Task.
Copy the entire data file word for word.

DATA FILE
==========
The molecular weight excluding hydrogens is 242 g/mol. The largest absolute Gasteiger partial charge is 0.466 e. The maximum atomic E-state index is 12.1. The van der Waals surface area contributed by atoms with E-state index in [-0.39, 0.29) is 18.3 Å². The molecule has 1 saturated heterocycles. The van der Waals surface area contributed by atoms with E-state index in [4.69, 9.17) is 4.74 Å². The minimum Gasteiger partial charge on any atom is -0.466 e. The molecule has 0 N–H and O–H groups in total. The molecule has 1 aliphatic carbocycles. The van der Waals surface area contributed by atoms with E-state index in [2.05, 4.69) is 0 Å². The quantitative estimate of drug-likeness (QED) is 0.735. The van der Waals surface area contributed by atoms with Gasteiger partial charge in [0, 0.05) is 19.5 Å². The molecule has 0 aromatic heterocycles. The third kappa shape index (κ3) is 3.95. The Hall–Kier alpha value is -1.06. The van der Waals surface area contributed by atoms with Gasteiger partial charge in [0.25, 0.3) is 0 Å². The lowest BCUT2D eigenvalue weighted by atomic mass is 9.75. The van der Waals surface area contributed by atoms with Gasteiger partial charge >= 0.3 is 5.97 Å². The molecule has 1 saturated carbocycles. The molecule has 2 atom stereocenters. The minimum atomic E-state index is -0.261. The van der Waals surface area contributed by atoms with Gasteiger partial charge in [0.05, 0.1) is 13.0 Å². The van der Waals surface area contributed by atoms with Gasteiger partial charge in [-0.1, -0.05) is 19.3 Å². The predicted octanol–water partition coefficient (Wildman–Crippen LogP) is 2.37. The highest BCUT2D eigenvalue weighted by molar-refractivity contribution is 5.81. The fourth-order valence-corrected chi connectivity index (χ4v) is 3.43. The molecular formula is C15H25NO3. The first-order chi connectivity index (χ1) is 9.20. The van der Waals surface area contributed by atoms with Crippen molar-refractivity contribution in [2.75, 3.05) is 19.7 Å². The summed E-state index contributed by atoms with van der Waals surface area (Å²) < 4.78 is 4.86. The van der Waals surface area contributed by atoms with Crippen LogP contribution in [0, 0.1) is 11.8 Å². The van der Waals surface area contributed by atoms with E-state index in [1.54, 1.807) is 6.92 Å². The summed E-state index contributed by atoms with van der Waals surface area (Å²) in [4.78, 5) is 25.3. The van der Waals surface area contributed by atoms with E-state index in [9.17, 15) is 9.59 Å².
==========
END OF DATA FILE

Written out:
The molecular weight excluding hydrogens is 242 g/mol. The largest absolute Gasteiger partial charge is 0.466 e. The maximum atomic E-state index is 12.1. The van der Waals surface area contributed by atoms with E-state index in [-0.39, 0.29) is 18.3 Å². The molecule has 1 saturated heterocycles. The van der Waals surface area contributed by atoms with E-state index in [4.69, 9.17) is 4.74 Å². The minimum Gasteiger partial charge on any atom is -0.466 e. The molecule has 0 N–H and O–H groups in total. The molecule has 1 aliphatic carbocycles. The van der Waals surface area contributed by atoms with E-state index in [2.05, 4.69) is 0 Å². The quantitative estimate of drug-likeness (QED) is 0.735. The van der Waals surface area contributed by atoms with Gasteiger partial charge in [0, 0.05) is 19.5 Å². The molecule has 0 aromatic heterocycles. The third kappa shape index (κ3) is 3.95. The Hall–Kier alpha value is -1.06. The van der Waals surface area contributed by atoms with Gasteiger partial charge in [0.25, 0.3) is 0 Å². The lowest BCUT2D eigenvalue weighted by atomic mass is 9.75. The van der Waals surface area contributed by atoms with Gasteiger partial charge >= 0.3 is 5.97 Å². The molecule has 1 saturated carbocycles. The molecule has 2 atom stereocenters. The minimum atomic E-state index is -0.261. The van der Waals surface area contributed by atoms with Gasteiger partial charge in [0.05, 0.1) is 13.0 Å². The van der Waals surface area contributed by atoms with Gasteiger partial charge in [-0.1, -0.05) is 19.3 Å². The predicted octanol–water partition coefficient (Wildman–Crippen LogP) is 2.37. The highest BCUT2D eigenvalue weighted by molar-refractivity contribution is 5.81. The fourth-order valence-corrected chi connectivity index (χ4v) is 3.43. The molecular formula is C15H25NO3. The first-order chi connectivity index (χ1) is 9.20. The van der Waals surface area contributed by atoms with Crippen molar-refractivity contribution in [2.75, 3.05) is 19.7 Å². The summed E-state index contributed by atoms with van der Waals surface area (Å²) < 4.78 is 4.86. The van der Waals surface area contributed by atoms with Crippen LogP contribution in [0, 0.1) is 11.8 Å². The van der Waals surface area contributed by atoms with E-state index in [1.54, 1.807) is 6.92 Å². The summed E-state index contributed by atoms with van der Waals surface area (Å²) in [4.78, 5) is 25.3. The van der Waals surface area contributed by atoms with E-state index in [9.17, 15) is 9.59 Å².